Cotard Delusion: A Live TV Health Check
Cotard delusion, also known as Cotard's syndrome, is a rare mental disorder in which the affected person holds the delusional belief that they are already dead. The cure? Read on...
How many times have we heard the sweeping diagnosis, “Live TV is dead”? Often enough to cause some in the industry to refer to this diagnosis as delusion, or Cotard’s Delusion!
As a cure we offer the following consultation: Live TV viewing accounts for over two and a half hours of an adult’s time. Every. Single. Day. That’s a lot longer than your lunch break, which we’re sure isn’t dead; longer than your short hop flight to London, Paris or Barcelona which we hope isn’t dead and significantly longer than it takes to commute in and out of work now that schools are off. Long live summer holidays!
Think WE'RE deluded?! Here comes the science bit...
Live TV viewing accounts for a big chunk of all AV viewing. We know that it’s about 65% among Adults 15+ which equates to approximately 152 minutes per adult every day!
This varies among different channels with RTÉ having the highest proportion of live viewing and non-Irish TV channels having the lowest. And of course, while it varies among different age groups, with younger viewers watching less live TV than older, it’s genre which really dictates levels of time-shifting.
Take drama on BBC. Their popular Line of Duty was time-shifted to the tune of 57%. In other words, over half of those watching Line of Duty watched it after it started broadcasting. In some cases, this may have only been an hour or two later; certainly, most viewing would have happened within a day or two. Channel 4’s popular Derry Girls was also a massive time-shifted hit – 82% of it was watched after initial transmission. And on RTÉ One, 23% of its 2019 flagship drama, Resistance was time-shifted.
Meanwhile sport and programmes such as news, current affairs and entertainment are much more likely to be viewed live. It makes sense – people have different needs when they’re watching this type of content and these needs best align themselves with live viewing or watching events with others as they’re unfolding.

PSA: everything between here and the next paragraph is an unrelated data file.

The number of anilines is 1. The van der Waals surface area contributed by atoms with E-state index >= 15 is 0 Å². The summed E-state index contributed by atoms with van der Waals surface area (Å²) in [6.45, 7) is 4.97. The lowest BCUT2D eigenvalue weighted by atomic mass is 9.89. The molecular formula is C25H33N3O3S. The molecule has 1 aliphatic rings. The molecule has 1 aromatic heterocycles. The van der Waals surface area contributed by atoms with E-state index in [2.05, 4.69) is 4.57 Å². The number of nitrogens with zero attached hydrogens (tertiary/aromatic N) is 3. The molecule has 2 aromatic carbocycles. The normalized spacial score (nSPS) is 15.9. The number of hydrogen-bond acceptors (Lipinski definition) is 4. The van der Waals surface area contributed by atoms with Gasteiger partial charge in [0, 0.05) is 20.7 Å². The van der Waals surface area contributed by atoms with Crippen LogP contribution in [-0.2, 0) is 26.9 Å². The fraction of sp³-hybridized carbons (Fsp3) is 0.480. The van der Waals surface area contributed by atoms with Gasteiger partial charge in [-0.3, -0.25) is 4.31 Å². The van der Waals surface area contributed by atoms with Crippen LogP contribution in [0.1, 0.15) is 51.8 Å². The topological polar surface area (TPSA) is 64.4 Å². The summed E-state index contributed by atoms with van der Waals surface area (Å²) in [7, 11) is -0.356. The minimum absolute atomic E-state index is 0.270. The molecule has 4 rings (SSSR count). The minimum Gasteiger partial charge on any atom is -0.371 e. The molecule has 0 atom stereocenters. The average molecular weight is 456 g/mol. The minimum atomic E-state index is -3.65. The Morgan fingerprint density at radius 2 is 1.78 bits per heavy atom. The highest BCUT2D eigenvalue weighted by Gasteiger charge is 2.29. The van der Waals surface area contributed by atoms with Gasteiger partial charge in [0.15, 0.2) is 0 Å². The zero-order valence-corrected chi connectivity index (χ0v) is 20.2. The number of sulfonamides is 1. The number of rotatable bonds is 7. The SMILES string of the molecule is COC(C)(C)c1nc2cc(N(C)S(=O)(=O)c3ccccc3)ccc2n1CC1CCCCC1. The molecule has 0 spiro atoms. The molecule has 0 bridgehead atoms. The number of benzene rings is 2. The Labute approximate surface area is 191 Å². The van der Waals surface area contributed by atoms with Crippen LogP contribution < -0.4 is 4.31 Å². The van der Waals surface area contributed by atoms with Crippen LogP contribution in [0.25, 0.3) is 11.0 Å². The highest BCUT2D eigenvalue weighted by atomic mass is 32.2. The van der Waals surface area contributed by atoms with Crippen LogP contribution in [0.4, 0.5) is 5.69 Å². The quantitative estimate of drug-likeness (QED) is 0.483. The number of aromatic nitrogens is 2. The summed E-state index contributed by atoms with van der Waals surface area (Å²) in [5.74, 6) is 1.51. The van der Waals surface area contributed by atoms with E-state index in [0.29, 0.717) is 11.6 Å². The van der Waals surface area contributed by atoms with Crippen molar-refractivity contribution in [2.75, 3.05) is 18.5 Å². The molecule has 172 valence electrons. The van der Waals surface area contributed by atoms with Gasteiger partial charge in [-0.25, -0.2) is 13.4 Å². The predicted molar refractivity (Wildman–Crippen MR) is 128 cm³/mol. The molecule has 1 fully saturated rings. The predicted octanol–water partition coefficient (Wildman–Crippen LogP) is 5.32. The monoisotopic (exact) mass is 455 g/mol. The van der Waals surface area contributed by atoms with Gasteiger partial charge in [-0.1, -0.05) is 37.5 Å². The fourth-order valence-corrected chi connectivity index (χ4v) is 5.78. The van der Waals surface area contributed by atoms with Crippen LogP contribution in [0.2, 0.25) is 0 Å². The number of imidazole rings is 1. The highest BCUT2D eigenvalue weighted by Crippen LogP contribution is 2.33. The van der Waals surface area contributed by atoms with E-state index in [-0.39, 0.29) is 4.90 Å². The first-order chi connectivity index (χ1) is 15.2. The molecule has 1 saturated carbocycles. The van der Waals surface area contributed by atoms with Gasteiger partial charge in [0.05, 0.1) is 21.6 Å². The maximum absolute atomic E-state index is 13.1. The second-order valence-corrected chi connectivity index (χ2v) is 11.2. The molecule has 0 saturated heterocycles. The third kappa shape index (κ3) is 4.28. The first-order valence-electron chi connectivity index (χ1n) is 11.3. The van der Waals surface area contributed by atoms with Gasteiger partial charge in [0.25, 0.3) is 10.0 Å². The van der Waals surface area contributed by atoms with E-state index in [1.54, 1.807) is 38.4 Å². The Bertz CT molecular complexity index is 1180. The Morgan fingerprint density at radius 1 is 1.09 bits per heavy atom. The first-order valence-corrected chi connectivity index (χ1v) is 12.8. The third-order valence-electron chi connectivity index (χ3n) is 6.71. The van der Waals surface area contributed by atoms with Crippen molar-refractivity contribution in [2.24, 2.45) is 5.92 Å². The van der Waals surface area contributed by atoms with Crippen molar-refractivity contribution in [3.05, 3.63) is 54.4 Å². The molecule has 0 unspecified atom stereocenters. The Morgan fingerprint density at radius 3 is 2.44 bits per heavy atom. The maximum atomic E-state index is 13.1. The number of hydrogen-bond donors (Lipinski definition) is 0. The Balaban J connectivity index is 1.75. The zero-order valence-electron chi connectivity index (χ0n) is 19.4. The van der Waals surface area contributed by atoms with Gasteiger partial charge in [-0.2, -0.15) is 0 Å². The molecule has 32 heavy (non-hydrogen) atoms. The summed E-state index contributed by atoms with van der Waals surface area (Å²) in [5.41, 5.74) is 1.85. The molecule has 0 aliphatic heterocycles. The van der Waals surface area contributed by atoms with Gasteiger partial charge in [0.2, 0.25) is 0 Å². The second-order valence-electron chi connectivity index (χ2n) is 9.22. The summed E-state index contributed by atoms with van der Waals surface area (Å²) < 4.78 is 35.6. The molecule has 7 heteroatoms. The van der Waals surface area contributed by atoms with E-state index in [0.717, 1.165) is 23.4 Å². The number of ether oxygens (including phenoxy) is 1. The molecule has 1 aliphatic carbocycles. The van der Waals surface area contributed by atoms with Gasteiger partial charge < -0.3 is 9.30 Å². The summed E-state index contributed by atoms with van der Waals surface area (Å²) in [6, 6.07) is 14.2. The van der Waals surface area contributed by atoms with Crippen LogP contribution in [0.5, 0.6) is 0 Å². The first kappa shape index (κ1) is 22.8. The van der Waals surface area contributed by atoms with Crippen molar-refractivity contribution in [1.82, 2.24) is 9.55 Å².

If we look at the proportion of live viewing among different age groups, distinct patterns also emerge. In short, under 45s time-shift more than over 45s. However, the trend is not as pronounced as people might think. Three years ago, the average 15-34 year old watched 85% of their TV content live and now they watch 80% - hardly a seismic change.
So, what are the implications of all this on commercial impacts? Well in the case of BBC absolutely none! For other channels it is of course preferable for programmes to be viewed live – and here RTÉ scores, in part because its breaks are shorter, hence less clutter and therefore less fast forwarding.
However, it would be wrong to presume that time-shifted advertising is not watched. Even when programmes are pre-recorded, a significant proportion of ads are viewed in normal speed. For example, The Handmaid’s Tale is currently airing on RTÉ2. Being a drama, and one which appeals to younger audiences, lots of time-shifting is taking place. In fact, 69% of 15-34s viewing of the first 5 episodes was time-shifted. Nevertheless, 32% of 15-34 impacts delivered by The Handmaid’s Tale occurred in the time-shift window. And as the bulk of this catch-up viewing is happening within a couple of days of original broadcast these ads are still very relevant.
The Handmaid’s Tale is not an isolated example. Back to Derry Girls where 82% of its viewing occurred after its broadcast. In this case, 50% of Derry Girls impacts came from time-shifting.
And of course, not forgetting BVOD. RTÉ Player provides incremental reach, particularly among 15-34s and 25-44s. While catch-up continues to grow, we’ve also seen an increase in live viewing which now accounts for 33% of all RTÉ Player viewing.
So in short, live TV viewing is in good health despite many technological advances. And medically, it’s time to assign Cotard’s Delusion back to the textbooks.